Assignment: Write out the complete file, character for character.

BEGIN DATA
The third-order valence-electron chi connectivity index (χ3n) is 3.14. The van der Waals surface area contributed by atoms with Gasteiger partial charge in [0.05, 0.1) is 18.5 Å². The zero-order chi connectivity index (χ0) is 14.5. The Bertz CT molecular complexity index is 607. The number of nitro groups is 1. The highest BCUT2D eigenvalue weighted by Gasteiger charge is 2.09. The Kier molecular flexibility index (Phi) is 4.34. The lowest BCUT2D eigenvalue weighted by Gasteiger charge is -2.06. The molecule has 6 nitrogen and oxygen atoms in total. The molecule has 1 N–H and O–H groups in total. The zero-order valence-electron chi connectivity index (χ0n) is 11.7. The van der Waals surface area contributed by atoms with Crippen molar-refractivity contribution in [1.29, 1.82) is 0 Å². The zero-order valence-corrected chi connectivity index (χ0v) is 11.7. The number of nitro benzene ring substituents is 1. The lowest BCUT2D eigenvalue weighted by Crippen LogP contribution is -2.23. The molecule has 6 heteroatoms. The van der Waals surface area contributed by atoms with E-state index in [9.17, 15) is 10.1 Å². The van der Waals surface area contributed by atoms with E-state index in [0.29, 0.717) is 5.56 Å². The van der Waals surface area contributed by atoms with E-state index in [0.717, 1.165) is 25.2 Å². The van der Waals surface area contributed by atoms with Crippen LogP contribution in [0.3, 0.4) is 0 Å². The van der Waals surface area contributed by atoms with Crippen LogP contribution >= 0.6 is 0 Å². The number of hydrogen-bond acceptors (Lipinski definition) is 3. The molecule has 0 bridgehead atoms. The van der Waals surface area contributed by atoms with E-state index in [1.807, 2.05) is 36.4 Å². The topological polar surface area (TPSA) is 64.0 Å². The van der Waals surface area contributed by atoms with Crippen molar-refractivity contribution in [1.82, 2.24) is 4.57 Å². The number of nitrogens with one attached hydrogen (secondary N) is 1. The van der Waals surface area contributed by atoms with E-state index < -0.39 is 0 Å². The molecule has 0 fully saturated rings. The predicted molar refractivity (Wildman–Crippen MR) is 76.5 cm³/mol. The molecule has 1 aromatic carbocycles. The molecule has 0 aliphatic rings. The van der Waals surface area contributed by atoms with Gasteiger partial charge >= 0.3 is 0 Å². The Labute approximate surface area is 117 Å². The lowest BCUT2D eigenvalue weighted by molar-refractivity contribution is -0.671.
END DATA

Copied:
The third-order valence-electron chi connectivity index (χ3n) is 3.14. The van der Waals surface area contributed by atoms with Gasteiger partial charge in [0.05, 0.1) is 18.5 Å². The zero-order chi connectivity index (χ0) is 14.5. The Bertz CT molecular complexity index is 607. The number of nitro groups is 1. The highest BCUT2D eigenvalue weighted by Gasteiger charge is 2.09. The Kier molecular flexibility index (Phi) is 4.34. The lowest BCUT2D eigenvalue weighted by Gasteiger charge is -2.06. The molecule has 6 nitrogen and oxygen atoms in total. The molecule has 1 N–H and O–H groups in total. The zero-order valence-electron chi connectivity index (χ0n) is 11.7. The van der Waals surface area contributed by atoms with Crippen molar-refractivity contribution in [1.29, 1.82) is 0 Å². The zero-order valence-corrected chi connectivity index (χ0v) is 11.7. The number of nitro benzene ring substituents is 1. The lowest BCUT2D eigenvalue weighted by Crippen LogP contribution is -2.23. The molecule has 6 heteroatoms. The van der Waals surface area contributed by atoms with E-state index in [9.17, 15) is 10.1 Å². The van der Waals surface area contributed by atoms with E-state index in [0.29, 0.717) is 5.56 Å². The van der Waals surface area contributed by atoms with E-state index in [0.717, 1.165) is 25.2 Å². The van der Waals surface area contributed by atoms with Crippen LogP contribution in [0.3, 0.4) is 0 Å². The van der Waals surface area contributed by atoms with Crippen LogP contribution >= 0.6 is 0 Å². The number of hydrogen-bond acceptors (Lipinski definition) is 3. The molecule has 0 bridgehead atoms. The van der Waals surface area contributed by atoms with E-state index in [1.807, 2.05) is 36.4 Å². The topological polar surface area (TPSA) is 64.0 Å². The van der Waals surface area contributed by atoms with Crippen molar-refractivity contribution in [1.82, 2.24) is 4.57 Å². The number of nitrogens with one attached hydrogen (secondary N) is 1. The van der Waals surface area contributed by atoms with E-state index < -0.39 is 0 Å². The molecule has 0 fully saturated rings. The predicted molar refractivity (Wildman–Crippen MR) is 76.5 cm³/mol. The molecule has 1 aromatic carbocycles. The molecule has 0 aliphatic rings. The van der Waals surface area contributed by atoms with Gasteiger partial charge >= 0.3 is 0 Å². The Labute approximate surface area is 117 Å². The lowest BCUT2D eigenvalue weighted by molar-refractivity contribution is -0.671.